“I always liked math,” Bajeux-Besnainou says. “It came naturally to me so I guess it was the easy path. It is also a prestigious path in France where there is a strong mathematical culture. “One of the good things in France is that you can go to very good schools even when you are not from an advantaged background. I am a product of public schools.” Her competency in math helped to win her acceptance in 1984 to Ecole Normale Supérieure, one of the most selective and prestigious graduate schools in Paris, France. Often the only woman in class, she would move on immediately after her undergraduate studies to earn a doctorate in math and its application to the world of finance at Université Paris Dauphine just five years later in 1989 at the age of 24. Her dissertation put her math skills to test in a paper on portfolio management performance.
‘I BECAME MORE INTERESTED IN WHAT WE ACADEMICS CALL THE DARK SIDE’
A self-described introvert, she spent four years as an assistant professor of finance at ESSEC Business School in Paris until 1993 when she moved to the U.S. to realize her dream. Bajeux-Besnainou took up residence in Lincoln Park, N.J., and began a teaching job at the University of Montreal while searching for a position in the U.S. She would find that job at George Washington University which she joined in 1994 as the only woman in the finance department. For the first 17 years at GW, she followed the typical route of an academic, churning out research papers published in academic journals and becoming a fully tenured professor of finance at the school. Then in 2011, she became chair of the finance department. A year later, she took over as associate dean for undergraduate programs, leading 110 full-time faculty members and some 1,600 students.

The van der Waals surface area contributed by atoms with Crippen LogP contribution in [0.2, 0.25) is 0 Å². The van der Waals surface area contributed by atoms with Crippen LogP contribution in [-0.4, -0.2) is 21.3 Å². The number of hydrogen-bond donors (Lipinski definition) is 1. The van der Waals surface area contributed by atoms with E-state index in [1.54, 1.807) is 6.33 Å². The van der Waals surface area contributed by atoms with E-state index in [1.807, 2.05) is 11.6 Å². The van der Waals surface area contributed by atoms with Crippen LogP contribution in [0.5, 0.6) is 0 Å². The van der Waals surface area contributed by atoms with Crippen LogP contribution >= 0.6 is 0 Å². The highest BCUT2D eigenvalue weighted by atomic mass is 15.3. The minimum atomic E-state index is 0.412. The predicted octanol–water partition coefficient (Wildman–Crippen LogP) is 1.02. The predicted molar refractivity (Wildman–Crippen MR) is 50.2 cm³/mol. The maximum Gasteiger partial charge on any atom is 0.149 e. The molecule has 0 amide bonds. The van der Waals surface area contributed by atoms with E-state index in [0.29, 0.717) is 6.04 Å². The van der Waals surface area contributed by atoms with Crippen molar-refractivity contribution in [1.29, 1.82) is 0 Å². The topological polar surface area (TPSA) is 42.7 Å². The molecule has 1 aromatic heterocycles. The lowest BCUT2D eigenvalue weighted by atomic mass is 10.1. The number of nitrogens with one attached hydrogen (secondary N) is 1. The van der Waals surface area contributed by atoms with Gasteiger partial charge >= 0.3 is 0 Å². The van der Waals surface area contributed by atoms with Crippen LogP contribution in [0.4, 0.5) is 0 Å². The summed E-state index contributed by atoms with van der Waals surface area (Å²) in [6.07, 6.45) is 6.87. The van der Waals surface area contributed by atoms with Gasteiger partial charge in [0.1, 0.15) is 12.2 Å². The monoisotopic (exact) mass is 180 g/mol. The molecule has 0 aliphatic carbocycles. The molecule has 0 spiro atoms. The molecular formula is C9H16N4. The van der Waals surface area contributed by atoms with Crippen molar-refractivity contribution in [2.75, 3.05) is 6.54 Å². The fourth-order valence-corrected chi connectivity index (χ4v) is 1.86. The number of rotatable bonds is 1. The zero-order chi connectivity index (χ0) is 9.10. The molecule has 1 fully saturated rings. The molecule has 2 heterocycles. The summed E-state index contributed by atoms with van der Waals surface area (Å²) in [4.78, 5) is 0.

“Like a lot of academics,” she adds, “I was trying to evolve as I became more interested in what we academics call the dark side. But as I started doing it, I realized I really enjoyed it. So that was the start of a second type of career in roles that have a direct and different kind of impact on faculty, staff development, and students’ educational experiences.”
That pivot to the administrative side, assisted by her reading of Jim Collins’ Good To Great, led to her recruitment as the first woman to become dean of Desautels in September of 2015. It was a major career transition, moving out of the U.S. to lead a school with more than 3,000 students, 100 full-time professors, and a dozen academic programs. In addition to adding the three specialty master’s programs at McGill, she also created a certificate in health care management for resident physicians. Her strategic plan was built around four pillars: research excellence, a culture that is centered on students, community impact, and financial sustainability.